Apr 09 2024
Building custom silicon for the future of AI
By Meta Careers
Share icon
Facebook share icon
Facebook share dark icon
Whatsapp share icon
Whatsapp share icon
Twitter share icon
Twitter share dark icon
Close icon

“Even as a kid, I wanted to understand the whole picture,” says Nicolaas V., systems engineer, sweeping his hands to show how he thinks. “Teachers would teach one thing at a time and say, ‘Don’t worry about the next part yet,’ even though it’s all related. I could never grasp that. That's why I love building at Meta — from the moment we start, we're thinking about how everything connects.”

Before joining Meta, Nicolaas built network processors for another company. “Normal chips, like CPUs, carry information with big threads — imagine strong people hammering railway stakes into the ground. The team I was on built a chip made of lots of little threads, like tiny ants carrying bits of information around the world.” Nicolaas brought this type of creative thinking to Meta when he joined in 2020 and began helping build infrastructure for the future of AI.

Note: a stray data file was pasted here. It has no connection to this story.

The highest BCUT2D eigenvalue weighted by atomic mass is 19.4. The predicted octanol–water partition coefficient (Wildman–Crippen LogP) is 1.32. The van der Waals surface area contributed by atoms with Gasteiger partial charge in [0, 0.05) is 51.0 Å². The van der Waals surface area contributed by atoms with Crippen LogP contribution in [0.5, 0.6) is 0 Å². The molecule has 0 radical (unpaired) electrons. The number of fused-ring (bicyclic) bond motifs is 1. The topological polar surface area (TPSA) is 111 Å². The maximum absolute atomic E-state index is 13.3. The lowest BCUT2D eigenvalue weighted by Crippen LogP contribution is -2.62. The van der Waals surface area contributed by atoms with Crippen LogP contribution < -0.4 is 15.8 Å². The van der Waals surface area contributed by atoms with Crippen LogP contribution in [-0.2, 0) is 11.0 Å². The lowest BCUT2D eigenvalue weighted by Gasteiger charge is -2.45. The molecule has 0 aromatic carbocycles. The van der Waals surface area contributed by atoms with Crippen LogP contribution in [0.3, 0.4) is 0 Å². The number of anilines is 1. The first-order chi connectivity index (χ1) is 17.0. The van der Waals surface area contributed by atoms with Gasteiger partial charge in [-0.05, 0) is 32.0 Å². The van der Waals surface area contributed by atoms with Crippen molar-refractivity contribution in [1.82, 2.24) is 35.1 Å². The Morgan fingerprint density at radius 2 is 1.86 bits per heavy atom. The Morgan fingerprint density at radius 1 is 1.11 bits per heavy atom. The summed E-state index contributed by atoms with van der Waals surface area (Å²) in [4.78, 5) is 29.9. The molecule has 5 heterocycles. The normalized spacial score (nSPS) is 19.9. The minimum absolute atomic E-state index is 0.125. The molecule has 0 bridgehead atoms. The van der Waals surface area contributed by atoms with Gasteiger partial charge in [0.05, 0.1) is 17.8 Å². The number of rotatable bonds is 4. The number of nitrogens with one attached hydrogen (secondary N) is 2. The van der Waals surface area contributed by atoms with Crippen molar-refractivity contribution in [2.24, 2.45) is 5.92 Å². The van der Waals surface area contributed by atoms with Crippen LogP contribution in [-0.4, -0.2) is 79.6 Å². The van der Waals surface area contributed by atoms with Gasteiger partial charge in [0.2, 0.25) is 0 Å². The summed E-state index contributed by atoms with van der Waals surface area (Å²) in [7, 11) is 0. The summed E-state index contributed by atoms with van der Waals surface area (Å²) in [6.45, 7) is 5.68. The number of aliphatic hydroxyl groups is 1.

Where ideas and opportunities create impact

Moving from a small company, Nicolaas immediately noticed the scale and resources at Meta — making it a place he could turn ideas into reality. “There’s a culture of autonomy and trust that’s unique to Meta as a global company,” he explains. “There are more opportunities to try something new. For example, when my team discovered I knew about remote direct memory access (RDMA) and network interface cards (NICs), I was asked to join a project that hadn’t been done internally before: building a GPU cluster in infrastructure. I had the time of my life.”